The following news story is about a treatment development project funded by the Gulf War Illness (GWI) Congressionally Directed Medical Research Program (CDMRP
). The project was approved using Fiscal Year 2008 funds.
The full public abstract, courtesy of the CDMRP website, is posted below the news article.
By ANDY KRAVETZ
Posted Aug 16, 2012 @ 09:49 PM
Last update Aug 17, 2012 @ 12:23 AM
PEORIA, Ill. -- A local researcher is beginning studies that could possibly lead to new treatments for veterans suffering from Gulf War syndrome.
While any new medication is years off, Dr. Stephen Lasley, professor of pharmacology at the University of Illinois College of Medicine at Peoria, hopes his work could lead to the reversal of the disorder or at least provide some relief to the thousands of veterans of the 1991 Gulf War who have experienced symptoms.
He also hopes to find a way to prevent the same thing from happening to a new group of veterans.
"We want to make sure that we don't do this again," he said.
Lasley is working with a researcher in West Virginia to try to re-create what it was like for veterans 20 years ago as part of a Pentagon effort to better understand Gulf War Illness, which wasn't officially recognized as a disease or syndrome until years after soldiers came home.
Lasley plans to inject mice with the anti-nerve gas drug pyridostigmine bromide as well as pesticides used in the Gulf, and then expose the rodents to a compound that is similar to but less lethal than the nerve gas sarin.
The basic theory is that several factors, such as battlefield stress, pesticides and anti-nerve gas drugs combined to cause neurological reaction in veterans who were there. The exact combination isn't known and likely wouldn't be, given the length of time and the large number of people exposed as well as the different situations the troops were in.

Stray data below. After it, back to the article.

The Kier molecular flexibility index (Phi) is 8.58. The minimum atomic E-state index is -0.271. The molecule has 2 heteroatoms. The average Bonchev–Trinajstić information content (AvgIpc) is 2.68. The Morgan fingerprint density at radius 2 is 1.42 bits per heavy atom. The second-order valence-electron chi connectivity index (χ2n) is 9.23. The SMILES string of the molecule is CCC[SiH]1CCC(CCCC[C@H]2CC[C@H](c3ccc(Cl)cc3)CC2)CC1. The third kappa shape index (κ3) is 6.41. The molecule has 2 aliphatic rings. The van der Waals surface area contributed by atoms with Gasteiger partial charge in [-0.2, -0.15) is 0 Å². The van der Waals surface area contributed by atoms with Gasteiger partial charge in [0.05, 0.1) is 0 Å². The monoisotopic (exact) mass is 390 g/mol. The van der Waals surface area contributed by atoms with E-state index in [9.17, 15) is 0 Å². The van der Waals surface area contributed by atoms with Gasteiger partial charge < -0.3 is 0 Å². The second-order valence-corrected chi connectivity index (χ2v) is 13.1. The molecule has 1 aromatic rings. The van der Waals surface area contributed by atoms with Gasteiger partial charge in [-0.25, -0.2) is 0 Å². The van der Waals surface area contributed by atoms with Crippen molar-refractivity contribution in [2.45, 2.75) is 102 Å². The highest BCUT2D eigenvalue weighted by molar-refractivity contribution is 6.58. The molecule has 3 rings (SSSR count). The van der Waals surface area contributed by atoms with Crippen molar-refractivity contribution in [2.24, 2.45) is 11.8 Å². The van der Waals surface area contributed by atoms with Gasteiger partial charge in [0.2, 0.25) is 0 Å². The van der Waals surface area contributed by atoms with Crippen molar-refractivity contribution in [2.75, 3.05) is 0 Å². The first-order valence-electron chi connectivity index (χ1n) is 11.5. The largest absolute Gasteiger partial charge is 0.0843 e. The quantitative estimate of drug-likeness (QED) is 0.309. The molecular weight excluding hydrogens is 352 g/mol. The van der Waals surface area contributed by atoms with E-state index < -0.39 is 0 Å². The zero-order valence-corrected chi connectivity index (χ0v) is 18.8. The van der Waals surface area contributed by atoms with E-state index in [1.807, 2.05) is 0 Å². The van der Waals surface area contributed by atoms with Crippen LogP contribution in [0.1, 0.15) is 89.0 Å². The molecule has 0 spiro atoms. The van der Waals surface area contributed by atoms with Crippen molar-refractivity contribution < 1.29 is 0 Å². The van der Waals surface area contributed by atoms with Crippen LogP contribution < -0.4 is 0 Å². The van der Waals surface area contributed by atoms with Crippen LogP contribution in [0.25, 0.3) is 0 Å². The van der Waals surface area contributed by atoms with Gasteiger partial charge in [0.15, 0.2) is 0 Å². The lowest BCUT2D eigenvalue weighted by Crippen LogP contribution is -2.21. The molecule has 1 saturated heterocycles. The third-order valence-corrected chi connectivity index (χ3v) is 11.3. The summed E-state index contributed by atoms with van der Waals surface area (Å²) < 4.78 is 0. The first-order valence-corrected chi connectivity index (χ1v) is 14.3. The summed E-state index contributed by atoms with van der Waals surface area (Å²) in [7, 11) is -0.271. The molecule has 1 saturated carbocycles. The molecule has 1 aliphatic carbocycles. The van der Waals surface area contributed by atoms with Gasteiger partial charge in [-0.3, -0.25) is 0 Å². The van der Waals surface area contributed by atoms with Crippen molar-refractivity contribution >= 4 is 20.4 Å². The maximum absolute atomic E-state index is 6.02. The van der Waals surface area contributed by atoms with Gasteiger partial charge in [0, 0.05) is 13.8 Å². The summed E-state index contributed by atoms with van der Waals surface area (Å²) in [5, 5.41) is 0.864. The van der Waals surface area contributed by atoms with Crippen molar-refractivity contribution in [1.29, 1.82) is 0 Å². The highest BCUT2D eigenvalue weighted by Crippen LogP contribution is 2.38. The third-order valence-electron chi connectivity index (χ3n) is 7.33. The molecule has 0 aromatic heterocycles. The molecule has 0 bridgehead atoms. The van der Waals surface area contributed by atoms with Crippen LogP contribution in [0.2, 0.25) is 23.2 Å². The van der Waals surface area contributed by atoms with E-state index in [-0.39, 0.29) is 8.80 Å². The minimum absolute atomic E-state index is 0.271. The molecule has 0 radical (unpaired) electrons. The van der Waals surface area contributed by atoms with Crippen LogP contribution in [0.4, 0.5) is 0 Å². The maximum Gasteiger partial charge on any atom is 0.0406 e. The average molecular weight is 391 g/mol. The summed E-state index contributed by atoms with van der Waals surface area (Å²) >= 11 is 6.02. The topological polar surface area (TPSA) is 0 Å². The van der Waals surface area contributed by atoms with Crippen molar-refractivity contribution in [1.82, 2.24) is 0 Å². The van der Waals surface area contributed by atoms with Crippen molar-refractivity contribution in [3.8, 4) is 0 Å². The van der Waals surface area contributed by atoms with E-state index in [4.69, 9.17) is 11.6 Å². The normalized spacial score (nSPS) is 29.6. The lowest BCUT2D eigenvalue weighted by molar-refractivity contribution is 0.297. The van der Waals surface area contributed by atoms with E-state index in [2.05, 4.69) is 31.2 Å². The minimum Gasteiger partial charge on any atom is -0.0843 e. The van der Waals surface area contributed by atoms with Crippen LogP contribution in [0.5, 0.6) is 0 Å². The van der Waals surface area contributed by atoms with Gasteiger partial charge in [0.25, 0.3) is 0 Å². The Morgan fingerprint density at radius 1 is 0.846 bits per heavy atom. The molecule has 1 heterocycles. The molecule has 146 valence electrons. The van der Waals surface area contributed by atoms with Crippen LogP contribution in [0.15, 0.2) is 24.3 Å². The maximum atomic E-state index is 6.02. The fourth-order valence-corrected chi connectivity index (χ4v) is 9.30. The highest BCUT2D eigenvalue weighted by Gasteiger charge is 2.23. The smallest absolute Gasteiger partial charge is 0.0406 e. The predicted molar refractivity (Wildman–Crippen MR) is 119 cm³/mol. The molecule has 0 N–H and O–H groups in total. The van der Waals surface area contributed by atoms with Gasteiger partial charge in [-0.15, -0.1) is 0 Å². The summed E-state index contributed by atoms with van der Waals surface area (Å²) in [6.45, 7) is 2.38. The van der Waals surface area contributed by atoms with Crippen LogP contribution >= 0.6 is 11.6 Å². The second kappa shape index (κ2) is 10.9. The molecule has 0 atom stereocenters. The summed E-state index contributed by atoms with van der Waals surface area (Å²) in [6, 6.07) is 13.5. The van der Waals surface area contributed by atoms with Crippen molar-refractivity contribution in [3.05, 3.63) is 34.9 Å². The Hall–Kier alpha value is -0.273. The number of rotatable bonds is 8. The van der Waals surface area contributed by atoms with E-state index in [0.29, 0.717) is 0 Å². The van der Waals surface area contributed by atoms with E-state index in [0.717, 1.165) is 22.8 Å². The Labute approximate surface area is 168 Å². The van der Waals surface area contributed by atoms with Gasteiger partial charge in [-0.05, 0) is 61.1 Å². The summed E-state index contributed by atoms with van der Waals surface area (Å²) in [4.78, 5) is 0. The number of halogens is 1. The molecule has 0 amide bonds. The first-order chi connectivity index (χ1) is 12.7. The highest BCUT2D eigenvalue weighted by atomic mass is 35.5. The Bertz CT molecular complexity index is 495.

Lasley believes the stress component is critical to the equation.
"It's an important component, and I don't think most people give much thought to the kind of stress that they are undergoing while they are there," he said. "Most of the other people working in this area have not hit upon the importance of the stress factor at this junction."
One thing is clear: Veterans who were in the Gulf suffer from chronic fatigue, loss of muscle control, diarrhea, migraines, dizziness, memory problems and loss of balance far more than those who weren't in the Middle East.
Lasley calls it a "sickness behavior" in that there isn't a single microbe or pathogen causing the illness, yet people still feel bad.
"It's like when you have a head cold and you take over-the-counter medicine. Your symptoms might get better, but you still feel bad," he said.
This is the second Defense Department grant Lasley has received. Earlier, he studied the effects of depleted uranium, a heavy metal used in ammunition and tank armor, on brain functions.
While he found that it is "nasty stuff" and does have some effect on cognitive functioning, he was unable to create a definitive link between Gulf War illness and depleted uranium. Instead, it appears that it, along with the other environmental factors, played some role.
Andy Kravetz can be reached at 686-3283 or email@example.com. Read more at his military blog, inFormation, on pjstar.com and follow him on Twitter @andykravetz.
Neuroinflammatory Pathobiology in Gulf War Illness: Characterization with an Animal Model
Principal Investigator: LASLEY, STEPHEN M
Institution Receiving Award: ILLINOIS, UNIVERSITY OF, CHICAGO
Proposal Number: GW080150
Funding Mechanism: Investigator-Initiated Research Award
Award Amount: $718,326.00